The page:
Ferret Badger Attacks Prompt Taiwan to Order More Rabies Vaccine

Taiwan is stocking up on rabies vaccines after a 31 year-old man and a 9 year-old girl were bitten by ferret badgers infected with the disease.

The government has ordered an additional 820,000 doses of animal vaccines to boost supplies to 1.13 million by the end of this month, according a statement from the island’s Bureau of Animal and Plant Health Inspection and Quarantine. Neither the man nor the girl were infected as a result of the bites.

The appearance of rabies last month in Taiwan, which had been free of the disease for 50 years, has been widely covered by the island’s television stations and newspapers. Premier Jiang Yi-huah announced today that the island would be upgrading its rabies task force into a command center as confirmed cases in animals spread to six counties and cities.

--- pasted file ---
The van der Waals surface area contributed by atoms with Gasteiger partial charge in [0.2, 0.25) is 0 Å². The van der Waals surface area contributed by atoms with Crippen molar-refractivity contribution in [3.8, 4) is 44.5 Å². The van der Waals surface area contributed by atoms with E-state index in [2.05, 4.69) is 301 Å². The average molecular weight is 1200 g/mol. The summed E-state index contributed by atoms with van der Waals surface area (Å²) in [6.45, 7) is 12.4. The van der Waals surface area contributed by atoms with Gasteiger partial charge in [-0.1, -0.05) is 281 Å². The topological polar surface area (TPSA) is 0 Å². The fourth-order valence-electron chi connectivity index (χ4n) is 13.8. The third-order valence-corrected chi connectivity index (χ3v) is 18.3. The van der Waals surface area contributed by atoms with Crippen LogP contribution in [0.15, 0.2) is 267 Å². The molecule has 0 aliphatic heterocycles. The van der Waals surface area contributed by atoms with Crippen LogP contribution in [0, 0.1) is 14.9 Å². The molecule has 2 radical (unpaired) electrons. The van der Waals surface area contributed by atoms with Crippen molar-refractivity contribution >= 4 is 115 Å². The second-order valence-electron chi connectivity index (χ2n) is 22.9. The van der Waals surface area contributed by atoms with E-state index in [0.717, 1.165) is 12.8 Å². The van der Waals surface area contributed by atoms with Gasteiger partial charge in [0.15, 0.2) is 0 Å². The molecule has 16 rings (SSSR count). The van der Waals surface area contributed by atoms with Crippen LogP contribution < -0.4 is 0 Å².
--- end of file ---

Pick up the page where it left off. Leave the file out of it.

Rabies was first detected in the remains of three wild Formosan ferret badgers, the Council of Agriculture announced on July 17. An Asian house shrew and 21 ferret badgers were confirmed to be infected at the end of July, all of which were found in mountain areas, according to the council. The vaccines purchased by Taiwan are for domestic animals.

Taiwan hasn’t had a human rabies infection since 1959 and hadn’t had an animal case since 1961, Liu Shih-hao, public relations director at the island’s Centers for Disease Control, said by telephone.

Ferret badgers are primarily nocturnal animals weighing 1-3 kilograms, according to the website of the University of Michigan’s Museum of Zoology. They are omnivores that subsist on insects and fruit.

The island can be declared rabies-free again following two consecutive years without a single new case, according to the government.

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